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Use of secret recordings in family proceedings

Are secret recordings permissible?

In recent proceedings under the Children Act 1989 in the case of M v F (Covert Recording of Children) [2016] the Father disclosed that he had been making secret recordings, some of which involved placing recording devices on the child without her knowledge, for the purpose of gathering evidence.

The recordings were made between November 2014 and March 2016 using equipment provided by Father. Stepmother also bought bugs and sewed them into the child's clothing. Although the stepmother took most of the practical steps, both she and the Father acted as a team.

The recordings were allowed in the proceedings in spite of public policy considerations that such secret conduct should be discouraged.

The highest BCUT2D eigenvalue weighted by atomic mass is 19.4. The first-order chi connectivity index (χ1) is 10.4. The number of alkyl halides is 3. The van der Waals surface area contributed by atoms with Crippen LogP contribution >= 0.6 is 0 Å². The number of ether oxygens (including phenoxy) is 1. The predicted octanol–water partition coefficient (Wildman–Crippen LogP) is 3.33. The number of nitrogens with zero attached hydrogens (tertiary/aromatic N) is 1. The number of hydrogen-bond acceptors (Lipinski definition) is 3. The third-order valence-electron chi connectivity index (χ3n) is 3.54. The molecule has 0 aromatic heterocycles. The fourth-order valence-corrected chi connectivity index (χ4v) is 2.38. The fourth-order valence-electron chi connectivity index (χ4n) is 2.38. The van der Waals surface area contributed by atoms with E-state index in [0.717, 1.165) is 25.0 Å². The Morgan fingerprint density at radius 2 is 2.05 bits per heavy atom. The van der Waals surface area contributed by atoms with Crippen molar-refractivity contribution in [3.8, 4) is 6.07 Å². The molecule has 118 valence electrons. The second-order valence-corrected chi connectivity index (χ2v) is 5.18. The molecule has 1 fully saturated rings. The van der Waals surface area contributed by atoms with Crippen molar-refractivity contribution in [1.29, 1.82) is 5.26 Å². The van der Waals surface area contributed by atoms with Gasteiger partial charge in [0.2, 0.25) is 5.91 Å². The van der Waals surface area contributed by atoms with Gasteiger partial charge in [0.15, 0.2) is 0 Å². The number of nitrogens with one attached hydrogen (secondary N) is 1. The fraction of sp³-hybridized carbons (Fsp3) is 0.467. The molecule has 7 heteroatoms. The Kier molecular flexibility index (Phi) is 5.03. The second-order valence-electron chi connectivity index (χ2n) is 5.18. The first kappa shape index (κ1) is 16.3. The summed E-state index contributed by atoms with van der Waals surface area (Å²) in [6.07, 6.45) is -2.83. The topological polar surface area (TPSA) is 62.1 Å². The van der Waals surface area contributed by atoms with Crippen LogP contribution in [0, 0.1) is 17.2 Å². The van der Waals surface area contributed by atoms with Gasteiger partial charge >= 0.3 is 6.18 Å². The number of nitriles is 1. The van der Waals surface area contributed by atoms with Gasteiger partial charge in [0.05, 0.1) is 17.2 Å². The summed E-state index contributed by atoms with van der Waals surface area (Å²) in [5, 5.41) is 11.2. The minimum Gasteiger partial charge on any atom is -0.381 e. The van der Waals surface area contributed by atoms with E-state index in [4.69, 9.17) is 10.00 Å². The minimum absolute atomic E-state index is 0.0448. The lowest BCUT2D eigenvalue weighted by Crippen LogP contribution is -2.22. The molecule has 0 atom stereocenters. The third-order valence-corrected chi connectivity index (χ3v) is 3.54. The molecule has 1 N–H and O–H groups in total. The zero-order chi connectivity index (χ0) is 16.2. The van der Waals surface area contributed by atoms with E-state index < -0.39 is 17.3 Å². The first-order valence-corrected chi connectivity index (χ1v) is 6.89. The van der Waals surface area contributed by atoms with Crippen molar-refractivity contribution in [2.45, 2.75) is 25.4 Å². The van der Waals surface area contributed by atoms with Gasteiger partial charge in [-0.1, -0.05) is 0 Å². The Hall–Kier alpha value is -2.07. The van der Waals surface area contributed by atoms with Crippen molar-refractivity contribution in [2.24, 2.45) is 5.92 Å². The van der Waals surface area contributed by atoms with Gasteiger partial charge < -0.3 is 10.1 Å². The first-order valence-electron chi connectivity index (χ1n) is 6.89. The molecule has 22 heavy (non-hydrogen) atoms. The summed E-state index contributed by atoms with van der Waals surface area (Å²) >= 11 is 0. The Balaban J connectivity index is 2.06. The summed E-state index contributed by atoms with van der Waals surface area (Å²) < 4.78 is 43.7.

The Judge assumed that the recordings were unlawful. They did not produce a single piece of useful information but significantly increased the length and cost of the hearing. Father had to pay to have the recordings transcribed and was ordered to pay the proportion of Mother's costs attributable to time spent on the recordings. That cost him around £11,000.

The judge did not prohibit the placing of covert recording devices on a child. However the consequences go well beyond simply the issues of how to handle a court case. Anyone who is considering doing something similar should be advised to think carefully about:-

  • Damaged relationships between the adults.
  • Creating a secret likely to damage the child's relationship with Father and Stepmother when she comes to understand what took place. This kind of behaviour can in fact have precisely the opposite effect from the one intended.
  • Demonstrating an inability to trust “the system” and the people working in it which may also be counterproductive.


Ian is the Senior Partner and Head of Family Law at SME Solicitors. Please contact him or Joanna Gardner for specialist help and advice in all aspects of family law at or

Added: 01 Jun 2016 11:54

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